As friendships grow ever more important to ten year olds, you may begin to find that they are more and more influenced by what their peer groups thinks.
While of course it's perfectly natural for your child to grow more independent and have their own thoughts and views on things, it's important to ensure that your child isn't succumbing to peer pressure and behaving in a certain way simply to fit in; even if they know that you would find their behaviour unacceptable.
How should you deal with it?
If you're concerned about the influence of others on your child, it's a good idea to sit down and talk it through in a relaxed non-combative way.
Some ten year olds are ‘easily led' and this may be down to a lack of self-confidence. For example, they may feel that if they don't act/behave in a certain way then they will be shunned by their existing group of friends. The idea of losing their friends may be a far more scary a proposition than any form of punishment for any undesirable behaviour. As such, you'll need to approach the subject with sensitivity.
Ideally, rather than talking in general terms, highlight a specific situation that has occurred, talk to them about the behaviour they have displayed and ask them why they chose to behave in that way. It might be helpful to highlight how and why that behaviour was unacceptable. For example, you could talk about how that behaviour might have hurt someone else's feelings or may have been dangerous etc. Talk to your child about how they might cope if they were put in a similar situation in the future.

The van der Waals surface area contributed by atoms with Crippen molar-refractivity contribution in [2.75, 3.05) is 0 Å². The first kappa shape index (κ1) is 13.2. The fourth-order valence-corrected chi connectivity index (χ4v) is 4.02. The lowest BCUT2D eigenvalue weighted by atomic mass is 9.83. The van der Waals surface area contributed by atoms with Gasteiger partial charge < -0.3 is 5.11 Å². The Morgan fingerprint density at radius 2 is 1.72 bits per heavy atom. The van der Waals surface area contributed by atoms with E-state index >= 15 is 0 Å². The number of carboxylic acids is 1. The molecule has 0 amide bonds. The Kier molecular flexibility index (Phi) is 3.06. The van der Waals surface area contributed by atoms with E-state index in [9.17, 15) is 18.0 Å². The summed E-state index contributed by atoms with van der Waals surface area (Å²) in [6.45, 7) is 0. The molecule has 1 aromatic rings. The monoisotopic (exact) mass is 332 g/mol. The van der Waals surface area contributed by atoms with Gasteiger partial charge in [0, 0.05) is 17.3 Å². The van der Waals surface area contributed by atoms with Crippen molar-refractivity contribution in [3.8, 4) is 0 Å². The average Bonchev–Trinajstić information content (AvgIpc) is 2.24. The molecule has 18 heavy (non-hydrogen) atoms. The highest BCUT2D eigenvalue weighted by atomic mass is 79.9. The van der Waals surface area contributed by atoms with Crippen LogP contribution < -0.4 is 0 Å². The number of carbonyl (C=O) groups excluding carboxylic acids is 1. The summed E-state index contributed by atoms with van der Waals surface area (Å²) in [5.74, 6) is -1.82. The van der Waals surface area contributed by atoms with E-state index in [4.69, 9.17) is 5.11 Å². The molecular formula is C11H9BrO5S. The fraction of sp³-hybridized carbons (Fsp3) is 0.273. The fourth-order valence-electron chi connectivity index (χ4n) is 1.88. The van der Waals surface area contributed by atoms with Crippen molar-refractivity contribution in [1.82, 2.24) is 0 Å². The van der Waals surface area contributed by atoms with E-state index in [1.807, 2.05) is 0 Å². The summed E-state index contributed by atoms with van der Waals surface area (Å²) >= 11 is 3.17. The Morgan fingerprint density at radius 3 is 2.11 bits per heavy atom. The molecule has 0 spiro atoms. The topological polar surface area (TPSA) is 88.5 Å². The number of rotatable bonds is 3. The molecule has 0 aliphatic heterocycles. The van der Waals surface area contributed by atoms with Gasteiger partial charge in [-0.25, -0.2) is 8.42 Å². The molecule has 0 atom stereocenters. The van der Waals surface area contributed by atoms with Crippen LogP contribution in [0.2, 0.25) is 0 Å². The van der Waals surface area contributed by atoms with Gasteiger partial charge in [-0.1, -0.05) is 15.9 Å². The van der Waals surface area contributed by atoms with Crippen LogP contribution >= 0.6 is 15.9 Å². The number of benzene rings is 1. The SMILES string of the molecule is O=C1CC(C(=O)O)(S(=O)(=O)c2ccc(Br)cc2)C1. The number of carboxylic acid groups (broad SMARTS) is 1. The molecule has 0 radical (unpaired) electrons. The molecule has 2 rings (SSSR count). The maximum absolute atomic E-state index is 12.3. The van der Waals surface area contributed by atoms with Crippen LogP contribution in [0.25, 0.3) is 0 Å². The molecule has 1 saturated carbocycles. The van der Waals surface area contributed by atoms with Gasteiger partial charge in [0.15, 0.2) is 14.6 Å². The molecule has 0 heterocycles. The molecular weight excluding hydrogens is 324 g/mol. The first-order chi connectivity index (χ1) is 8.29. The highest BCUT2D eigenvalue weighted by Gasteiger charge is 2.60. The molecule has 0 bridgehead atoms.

If you think that your child is worried about moving away from a particular group of friends but would actually like to, then talk about how they might make new friends. Are there other children at their school who they do get on with and would like to be closer to? Perhaps you could suggest that they invite those children over after school to help them cement the friendship?
Peer pressure can be tricky to handle but it's really important to ensure that your child is able to handle themselves and make good decisions amongst their peers. It will grow increasingly important as they grow up and face ever more complex choices in the coming years.